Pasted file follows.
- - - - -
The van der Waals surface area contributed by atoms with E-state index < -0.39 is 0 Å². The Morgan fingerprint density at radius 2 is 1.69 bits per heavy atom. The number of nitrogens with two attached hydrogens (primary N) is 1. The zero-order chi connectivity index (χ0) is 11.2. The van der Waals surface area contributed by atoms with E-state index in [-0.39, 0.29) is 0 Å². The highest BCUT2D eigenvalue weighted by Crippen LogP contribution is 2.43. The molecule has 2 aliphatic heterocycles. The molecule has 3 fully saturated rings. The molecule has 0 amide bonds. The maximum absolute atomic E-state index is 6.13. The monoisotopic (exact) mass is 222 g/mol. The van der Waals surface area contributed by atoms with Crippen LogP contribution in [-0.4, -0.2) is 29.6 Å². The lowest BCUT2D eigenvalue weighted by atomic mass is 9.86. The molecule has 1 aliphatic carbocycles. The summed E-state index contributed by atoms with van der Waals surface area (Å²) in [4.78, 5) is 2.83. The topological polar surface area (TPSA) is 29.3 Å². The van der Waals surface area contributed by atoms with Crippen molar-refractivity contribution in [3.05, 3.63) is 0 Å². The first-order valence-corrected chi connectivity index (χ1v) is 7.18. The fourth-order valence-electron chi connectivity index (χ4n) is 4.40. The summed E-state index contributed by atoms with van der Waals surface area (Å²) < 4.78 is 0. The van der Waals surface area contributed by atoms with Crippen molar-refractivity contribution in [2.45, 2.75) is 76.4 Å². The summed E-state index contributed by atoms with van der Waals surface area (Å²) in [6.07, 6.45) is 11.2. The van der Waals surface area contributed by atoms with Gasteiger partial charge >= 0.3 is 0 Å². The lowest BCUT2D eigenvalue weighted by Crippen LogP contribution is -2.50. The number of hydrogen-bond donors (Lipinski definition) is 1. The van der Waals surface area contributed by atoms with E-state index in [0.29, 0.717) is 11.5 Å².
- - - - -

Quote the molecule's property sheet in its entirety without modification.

The van der Waals surface area contributed by atoms with E-state index < -0.39 is 0 Å². The Morgan fingerprint density at radius 2 is 1.69 bits per heavy atom. The number of nitrogens with two attached hydrogens (primary N) is 1. The zero-order chi connectivity index (χ0) is 11.2. The van der Waals surface area contributed by atoms with E-state index in [-0.39, 0.29) is 0 Å². The highest BCUT2D eigenvalue weighted by Crippen LogP contribution is 2.43. The molecule has 2 aliphatic heterocycles. The molecule has 3 fully saturated rings. The molecule has 0 amide bonds. The maximum absolute atomic E-state index is 6.13. The monoisotopic (exact) mass is 222 g/mol. The van der Waals surface area contributed by atoms with Crippen LogP contribution in [-0.4, -0.2) is 29.6 Å². The lowest BCUT2D eigenvalue weighted by atomic mass is 9.86. The molecule has 1 aliphatic carbocycles. The summed E-state index contributed by atoms with van der Waals surface area (Å²) in [4.78, 5) is 2.83. The topological polar surface area (TPSA) is 29.3 Å². The van der Waals surface area contributed by atoms with Crippen molar-refractivity contribution in [3.05, 3.63) is 0 Å². The first-order valence-corrected chi connectivity index (χ1v) is 7.18. The fourth-order valence-electron chi connectivity index (χ4n) is 4.40. The summed E-state index contributed by atoms with van der Waals surface area (Å²) < 4.78 is 0. The van der Waals surface area contributed by atoms with Crippen molar-refractivity contribution in [2.45, 2.75) is 76.4 Å². The summed E-state index contributed by atoms with van der Waals surface area (Å²) in [6.07, 6.45) is 11.2. The van der Waals surface area contributed by atoms with Gasteiger partial charge >= 0.3 is 0 Å². The lowest BCUT2D eigenvalue weighted by Crippen LogP contribution is -2.50. The number of hydrogen-bond donors (Lipinski definition) is 1. The van der Waals surface area contributed by atoms with E-state index in [0.29, 0.717) is 11.5 Å².